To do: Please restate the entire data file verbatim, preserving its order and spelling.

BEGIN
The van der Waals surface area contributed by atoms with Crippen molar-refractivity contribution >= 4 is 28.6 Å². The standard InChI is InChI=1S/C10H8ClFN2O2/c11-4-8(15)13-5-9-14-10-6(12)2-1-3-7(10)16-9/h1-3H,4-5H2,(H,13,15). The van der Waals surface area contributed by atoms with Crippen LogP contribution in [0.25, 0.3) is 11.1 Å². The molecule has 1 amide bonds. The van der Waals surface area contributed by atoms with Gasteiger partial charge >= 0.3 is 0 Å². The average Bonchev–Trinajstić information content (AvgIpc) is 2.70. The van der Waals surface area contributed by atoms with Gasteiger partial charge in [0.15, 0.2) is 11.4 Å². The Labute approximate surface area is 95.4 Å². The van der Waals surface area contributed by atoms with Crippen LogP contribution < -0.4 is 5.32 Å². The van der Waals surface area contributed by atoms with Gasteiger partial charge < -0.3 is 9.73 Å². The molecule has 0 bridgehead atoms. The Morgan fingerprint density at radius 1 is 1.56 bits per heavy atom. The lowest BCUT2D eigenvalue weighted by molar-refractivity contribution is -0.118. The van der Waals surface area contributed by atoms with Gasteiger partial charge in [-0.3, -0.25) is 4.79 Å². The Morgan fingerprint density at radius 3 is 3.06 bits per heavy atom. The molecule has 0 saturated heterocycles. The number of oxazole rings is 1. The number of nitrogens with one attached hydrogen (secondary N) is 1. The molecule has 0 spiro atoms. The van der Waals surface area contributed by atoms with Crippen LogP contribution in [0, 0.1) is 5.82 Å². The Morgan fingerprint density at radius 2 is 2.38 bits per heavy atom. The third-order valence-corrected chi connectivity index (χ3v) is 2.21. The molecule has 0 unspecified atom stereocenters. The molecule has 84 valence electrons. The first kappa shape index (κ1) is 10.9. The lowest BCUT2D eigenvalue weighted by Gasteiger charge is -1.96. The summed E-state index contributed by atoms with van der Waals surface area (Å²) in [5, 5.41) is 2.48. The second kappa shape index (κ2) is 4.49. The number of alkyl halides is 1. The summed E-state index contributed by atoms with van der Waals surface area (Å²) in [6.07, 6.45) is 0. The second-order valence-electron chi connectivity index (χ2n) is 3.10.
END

The van der Waals surface area contributed by atoms with Crippen molar-refractivity contribution >= 4 is 28.6 Å². The standard InChI is InChI=1S/C10H8ClFN2O2/c11-4-8(15)13-5-9-14-10-6(12)2-1-3-7(10)16-9/h1-3H,4-5H2,(H,13,15). The van der Waals surface area contributed by atoms with Crippen LogP contribution in [0.25, 0.3) is 11.1 Å². The molecule has 1 amide bonds. The van der Waals surface area contributed by atoms with Gasteiger partial charge >= 0.3 is 0 Å². The average Bonchev–Trinajstić information content (AvgIpc) is 2.70. The van der Waals surface area contributed by atoms with Gasteiger partial charge in [0.15, 0.2) is 11.4 Å². The Labute approximate surface area is 95.4 Å². The van der Waals surface area contributed by atoms with Crippen LogP contribution < -0.4 is 5.32 Å². The van der Waals surface area contributed by atoms with Gasteiger partial charge < -0.3 is 9.73 Å². The molecule has 0 bridgehead atoms. The Morgan fingerprint density at radius 1 is 1.56 bits per heavy atom. The lowest BCUT2D eigenvalue weighted by molar-refractivity contribution is -0.118. The van der Waals surface area contributed by atoms with Gasteiger partial charge in [-0.3, -0.25) is 4.79 Å². The Morgan fingerprint density at radius 3 is 3.06 bits per heavy atom. The molecule has 0 saturated heterocycles. The number of oxazole rings is 1. The number of nitrogens with one attached hydrogen (secondary N) is 1. The molecule has 0 spiro atoms. The van der Waals surface area contributed by atoms with Crippen LogP contribution in [0, 0.1) is 5.82 Å². The Morgan fingerprint density at radius 2 is 2.38 bits per heavy atom. The third-order valence-corrected chi connectivity index (χ3v) is 2.21. The molecule has 0 unspecified atom stereocenters. The molecule has 84 valence electrons. The first kappa shape index (κ1) is 10.9. The lowest BCUT2D eigenvalue weighted by Gasteiger charge is -1.96. The summed E-state index contributed by atoms with van der Waals surface area (Å²) in [5, 5.41) is 2.48. The second kappa shape index (κ2) is 4.49. The number of alkyl halides is 1. The summed E-state index contributed by atoms with van der Waals surface area (Å²) in [6.07, 6.45) is 0. The second-order valence-electron chi connectivity index (χ2n) is 3.10.